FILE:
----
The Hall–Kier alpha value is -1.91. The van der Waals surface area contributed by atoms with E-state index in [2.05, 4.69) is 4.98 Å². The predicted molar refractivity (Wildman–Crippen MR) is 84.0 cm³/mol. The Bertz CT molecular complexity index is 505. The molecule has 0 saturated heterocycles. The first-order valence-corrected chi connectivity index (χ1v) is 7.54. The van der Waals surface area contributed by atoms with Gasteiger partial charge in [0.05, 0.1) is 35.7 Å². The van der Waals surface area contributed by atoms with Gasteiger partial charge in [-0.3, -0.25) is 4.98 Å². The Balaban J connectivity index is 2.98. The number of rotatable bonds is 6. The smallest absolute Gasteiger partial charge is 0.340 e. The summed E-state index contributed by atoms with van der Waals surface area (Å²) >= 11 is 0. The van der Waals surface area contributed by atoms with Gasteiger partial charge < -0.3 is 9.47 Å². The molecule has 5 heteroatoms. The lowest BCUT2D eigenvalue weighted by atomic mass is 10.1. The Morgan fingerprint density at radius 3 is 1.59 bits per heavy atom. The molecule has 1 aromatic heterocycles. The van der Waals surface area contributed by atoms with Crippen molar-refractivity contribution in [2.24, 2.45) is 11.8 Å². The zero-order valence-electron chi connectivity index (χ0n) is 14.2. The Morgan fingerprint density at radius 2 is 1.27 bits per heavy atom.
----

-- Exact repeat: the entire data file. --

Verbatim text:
The Hall–Kier alpha value is -1.91. The van der Waals surface area contributed by atoms with E-state index in [2.05, 4.69) is 4.98 Å². The predicted molar refractivity (Wildman–Crippen MR) is 84.0 cm³/mol. The Bertz CT molecular complexity index is 505. The molecule has 0 saturated heterocycles. The first-order valence-corrected chi connectivity index (χ1v) is 7.54. The van der Waals surface area contributed by atoms with Gasteiger partial charge in [0.05, 0.1) is 35.7 Å². The van der Waals surface area contributed by atoms with Gasteiger partial charge in [-0.3, -0.25) is 4.98 Å². The Balaban J connectivity index is 2.98. The number of rotatable bonds is 6. The smallest absolute Gasteiger partial charge is 0.340 e. The summed E-state index contributed by atoms with van der Waals surface area (Å²) >= 11 is 0. The van der Waals surface area contributed by atoms with Gasteiger partial charge < -0.3 is 9.47 Å². The molecule has 5 heteroatoms. The lowest BCUT2D eigenvalue weighted by atomic mass is 10.1. The Morgan fingerprint density at radius 3 is 1.59 bits per heavy atom. The molecule has 1 aromatic heterocycles. The van der Waals surface area contributed by atoms with Crippen molar-refractivity contribution in [2.24, 2.45) is 11.8 Å². The zero-order valence-electron chi connectivity index (χ0n) is 14.2. The Morgan fingerprint density at radius 2 is 1.27 bits per heavy atom.